To save her fair fame, the wife would demand a post-mortem examination. Result, nothing — except that the woman was able to pose as a slandered innocent, and then it would be remembered that her husband died without either pain, inflammation, fever, or spasms. If, after this, the woman within a year or two formed a now connection, nobody could blame her; for, everything considered, it would be a sore trial for her to continue to bear the name of a man whose relatives had accused her of poisoning him.

She initially disguised it as cosmetics but soon moved to hiding it in holy oil bottles marked Manna of St. Nicholas of Barri. This was appropriate because a priest, Father Girolama, was getting them their supplies. (A crooked priest??? Shocking, I know, but it’s true). It was also appropriate because what gal doesn’t want jolly old St. Nick bringing her some Aqua Tofana? Slip a bottle of that potion under my tree, Santa!

Is there Aqua Tofana in Santa’s sack?

We don’t know if any of this is true, of course. The witch hunts were still going in the 17th century as part of a broad and violent effort to suppress female healers, midwives, artisans and craftspeople. Maria Mies refers to this process as Housewiferization . European women were being removed from the public sphere and confined to the private sphere of the home. It’s possible the tale of Aqua Tofana is entirely a result of the times. But I think most women would like to think it’s true. Not because we’re homicidal, but because, well, patriarchy sucks. Being powerless sucks. Why shouldn’t those 17th century men have at least been a little afraid their wife might poison them if they treated her like shit?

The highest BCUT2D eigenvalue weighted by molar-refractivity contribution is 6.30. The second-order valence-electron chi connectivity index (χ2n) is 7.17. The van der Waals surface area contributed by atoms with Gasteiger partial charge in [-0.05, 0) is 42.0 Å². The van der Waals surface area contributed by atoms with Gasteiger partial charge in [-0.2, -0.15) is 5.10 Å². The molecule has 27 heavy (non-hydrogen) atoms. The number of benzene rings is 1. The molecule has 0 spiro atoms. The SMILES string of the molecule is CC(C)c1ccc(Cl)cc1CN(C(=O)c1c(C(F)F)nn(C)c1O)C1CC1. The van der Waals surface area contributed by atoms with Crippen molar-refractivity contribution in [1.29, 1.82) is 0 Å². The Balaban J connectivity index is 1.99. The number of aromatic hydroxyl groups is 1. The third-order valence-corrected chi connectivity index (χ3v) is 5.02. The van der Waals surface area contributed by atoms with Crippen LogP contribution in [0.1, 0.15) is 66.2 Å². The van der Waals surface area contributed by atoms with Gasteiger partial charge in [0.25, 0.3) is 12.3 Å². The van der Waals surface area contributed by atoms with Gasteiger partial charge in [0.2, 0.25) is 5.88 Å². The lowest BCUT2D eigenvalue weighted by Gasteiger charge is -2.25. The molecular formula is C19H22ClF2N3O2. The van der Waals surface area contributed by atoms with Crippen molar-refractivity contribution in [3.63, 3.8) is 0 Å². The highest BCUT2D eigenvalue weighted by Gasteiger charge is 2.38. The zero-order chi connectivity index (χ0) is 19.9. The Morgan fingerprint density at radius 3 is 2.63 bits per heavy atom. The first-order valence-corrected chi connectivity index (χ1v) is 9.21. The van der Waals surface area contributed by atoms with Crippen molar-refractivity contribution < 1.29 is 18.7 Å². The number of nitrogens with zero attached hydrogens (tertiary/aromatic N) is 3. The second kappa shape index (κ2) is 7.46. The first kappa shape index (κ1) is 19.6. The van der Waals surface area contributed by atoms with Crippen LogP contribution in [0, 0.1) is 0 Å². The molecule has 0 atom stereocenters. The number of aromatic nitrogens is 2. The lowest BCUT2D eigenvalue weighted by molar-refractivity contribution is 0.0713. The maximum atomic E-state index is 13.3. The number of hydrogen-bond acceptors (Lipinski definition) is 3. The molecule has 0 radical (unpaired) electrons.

We don’t have to poison our husbands these days. We can just divorce them. There’s less vomit to clean up. But it doesn’t make nearly as good a story.


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a prose poem on pandemic and human connection (or, angels knocking)


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My receptionist is back and I had an in office appointment today. Almost all of my appointments have been by phone since March 13, 2020, but even with the rare in office appointment, I would greet the patients and have them go into the room with me. Now, she roomed the patient and then I went in. Before I did, I did the doctor knock. That sort of quick, short littler knock you do as you’re opening the door. You pop your head in first and then walk into the room and give your excited greeting. I came really close to crying. I had no idea how much I missed that knock. That moment where you’re standing outside the door and you pause and prepare yourself mentally for what’s on the other side. Sometimes it’s a brief, happy moment. Sometimes it’s a frantic review of the chart that you really should have done sooner. Sometimes it’s a feeling of exhaustion and dread and “can I really make it through another patient today?” If it weren’t for this pandemic, for this seismic shift in how we do medicine, I would have never appreciated that knock, that moment, that island of time and place that is the outer edge of the intimate relationship between doctor and patient. There is joy in my bones right now. The quiet sound of angels singing. A feeling of home in my heart.